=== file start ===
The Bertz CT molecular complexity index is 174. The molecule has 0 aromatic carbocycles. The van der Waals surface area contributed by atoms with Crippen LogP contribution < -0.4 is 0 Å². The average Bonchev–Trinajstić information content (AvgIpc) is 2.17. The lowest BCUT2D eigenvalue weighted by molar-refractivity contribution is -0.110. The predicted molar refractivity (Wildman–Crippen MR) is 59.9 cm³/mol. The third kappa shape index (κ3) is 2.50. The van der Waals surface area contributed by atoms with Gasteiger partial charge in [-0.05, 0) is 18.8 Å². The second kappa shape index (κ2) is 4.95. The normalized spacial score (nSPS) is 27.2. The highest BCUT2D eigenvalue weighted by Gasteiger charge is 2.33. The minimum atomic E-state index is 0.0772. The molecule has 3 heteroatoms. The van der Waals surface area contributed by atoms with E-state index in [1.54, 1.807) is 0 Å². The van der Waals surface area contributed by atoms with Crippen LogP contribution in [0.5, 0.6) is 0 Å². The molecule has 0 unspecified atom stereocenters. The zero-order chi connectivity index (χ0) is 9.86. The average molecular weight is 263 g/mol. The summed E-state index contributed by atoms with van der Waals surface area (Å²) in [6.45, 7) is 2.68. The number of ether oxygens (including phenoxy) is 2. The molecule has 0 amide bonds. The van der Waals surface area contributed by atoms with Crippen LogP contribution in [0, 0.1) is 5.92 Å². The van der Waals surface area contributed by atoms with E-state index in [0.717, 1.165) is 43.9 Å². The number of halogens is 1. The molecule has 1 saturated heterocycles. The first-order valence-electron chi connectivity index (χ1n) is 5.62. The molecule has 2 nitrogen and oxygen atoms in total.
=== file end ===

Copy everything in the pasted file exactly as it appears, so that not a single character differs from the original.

The Bertz CT molecular complexity index is 174. The molecule has 0 aromatic carbocycles. The van der Waals surface area contributed by atoms with Crippen LogP contribution < -0.4 is 0 Å². The average Bonchev–Trinajstić information content (AvgIpc) is 2.17. The lowest BCUT2D eigenvalue weighted by molar-refractivity contribution is -0.110. The predicted molar refractivity (Wildman–Crippen MR) is 59.9 cm³/mol. The third kappa shape index (κ3) is 2.50. The van der Waals surface area contributed by atoms with Gasteiger partial charge in [-0.05, 0) is 18.8 Å². The second kappa shape index (κ2) is 4.95. The normalized spacial score (nSPS) is 27.2. The highest BCUT2D eigenvalue weighted by Gasteiger charge is 2.33. The minimum atomic E-state index is 0.0772. The molecule has 3 heteroatoms. The van der Waals surface area contributed by atoms with E-state index in [1.54, 1.807) is 0 Å². The van der Waals surface area contributed by atoms with Crippen LogP contribution in [0.5, 0.6) is 0 Å². The molecule has 0 unspecified atom stereocenters. The zero-order chi connectivity index (χ0) is 9.86. The average molecular weight is 263 g/mol. The summed E-state index contributed by atoms with van der Waals surface area (Å²) in [6.45, 7) is 2.68. The number of ether oxygens (including phenoxy) is 2. The molecule has 0 amide bonds. The van der Waals surface area contributed by atoms with Crippen LogP contribution in [0, 0.1) is 5.92 Å². The van der Waals surface area contributed by atoms with E-state index in [0.717, 1.165) is 43.9 Å². The number of halogens is 1. The molecule has 1 saturated heterocycles. The first-order valence-electron chi connectivity index (χ1n) is 5.62. The molecule has 2 nitrogen and oxygen atoms in total.